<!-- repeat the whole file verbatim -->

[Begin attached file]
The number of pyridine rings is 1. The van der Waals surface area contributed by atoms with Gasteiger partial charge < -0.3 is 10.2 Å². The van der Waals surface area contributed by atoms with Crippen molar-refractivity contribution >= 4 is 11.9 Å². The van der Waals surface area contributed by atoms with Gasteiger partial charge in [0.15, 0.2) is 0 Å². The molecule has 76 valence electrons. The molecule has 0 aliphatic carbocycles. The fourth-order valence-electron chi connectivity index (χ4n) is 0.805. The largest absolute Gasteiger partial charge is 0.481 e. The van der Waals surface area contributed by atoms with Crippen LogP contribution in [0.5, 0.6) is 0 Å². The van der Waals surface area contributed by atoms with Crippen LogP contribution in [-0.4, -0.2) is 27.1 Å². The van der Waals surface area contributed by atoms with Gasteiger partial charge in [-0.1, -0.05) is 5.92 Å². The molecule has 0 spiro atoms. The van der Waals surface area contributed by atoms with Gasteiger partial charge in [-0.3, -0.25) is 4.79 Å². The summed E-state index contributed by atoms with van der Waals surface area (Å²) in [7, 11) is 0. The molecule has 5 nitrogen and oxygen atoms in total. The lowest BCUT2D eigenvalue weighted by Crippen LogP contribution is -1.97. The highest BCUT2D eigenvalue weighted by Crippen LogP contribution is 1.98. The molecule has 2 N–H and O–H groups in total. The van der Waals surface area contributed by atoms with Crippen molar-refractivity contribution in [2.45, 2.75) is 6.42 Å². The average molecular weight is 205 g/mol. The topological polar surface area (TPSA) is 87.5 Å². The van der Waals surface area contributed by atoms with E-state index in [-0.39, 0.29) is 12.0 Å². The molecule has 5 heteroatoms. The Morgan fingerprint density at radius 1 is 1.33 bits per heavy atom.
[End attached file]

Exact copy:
The number of pyridine rings is 1. The van der Waals surface area contributed by atoms with Gasteiger partial charge < -0.3 is 10.2 Å². The van der Waals surface area contributed by atoms with Crippen molar-refractivity contribution >= 4 is 11.9 Å². The van der Waals surface area contributed by atoms with Gasteiger partial charge in [0.15, 0.2) is 0 Å². The molecule has 76 valence electrons. The molecule has 0 aliphatic carbocycles. The fourth-order valence-electron chi connectivity index (χ4n) is 0.805. The largest absolute Gasteiger partial charge is 0.481 e. The van der Waals surface area contributed by atoms with Crippen LogP contribution in [0.5, 0.6) is 0 Å². The van der Waals surface area contributed by atoms with Crippen LogP contribution in [-0.4, -0.2) is 27.1 Å². The van der Waals surface area contributed by atoms with Gasteiger partial charge in [-0.1, -0.05) is 5.92 Å². The molecule has 0 spiro atoms. The van der Waals surface area contributed by atoms with Gasteiger partial charge in [-0.3, -0.25) is 4.79 Å². The summed E-state index contributed by atoms with van der Waals surface area (Å²) in [7, 11) is 0. The molecule has 5 nitrogen and oxygen atoms in total. The lowest BCUT2D eigenvalue weighted by Crippen LogP contribution is -1.97. The highest BCUT2D eigenvalue weighted by Crippen LogP contribution is 1.98. The molecule has 2 N–H and O–H groups in total. The van der Waals surface area contributed by atoms with Crippen molar-refractivity contribution in [2.45, 2.75) is 6.42 Å². The average molecular weight is 205 g/mol. The topological polar surface area (TPSA) is 87.5 Å². The van der Waals surface area contributed by atoms with E-state index in [-0.39, 0.29) is 12.0 Å². The molecule has 5 heteroatoms. The Morgan fingerprint density at radius 1 is 1.33 bits per heavy atom.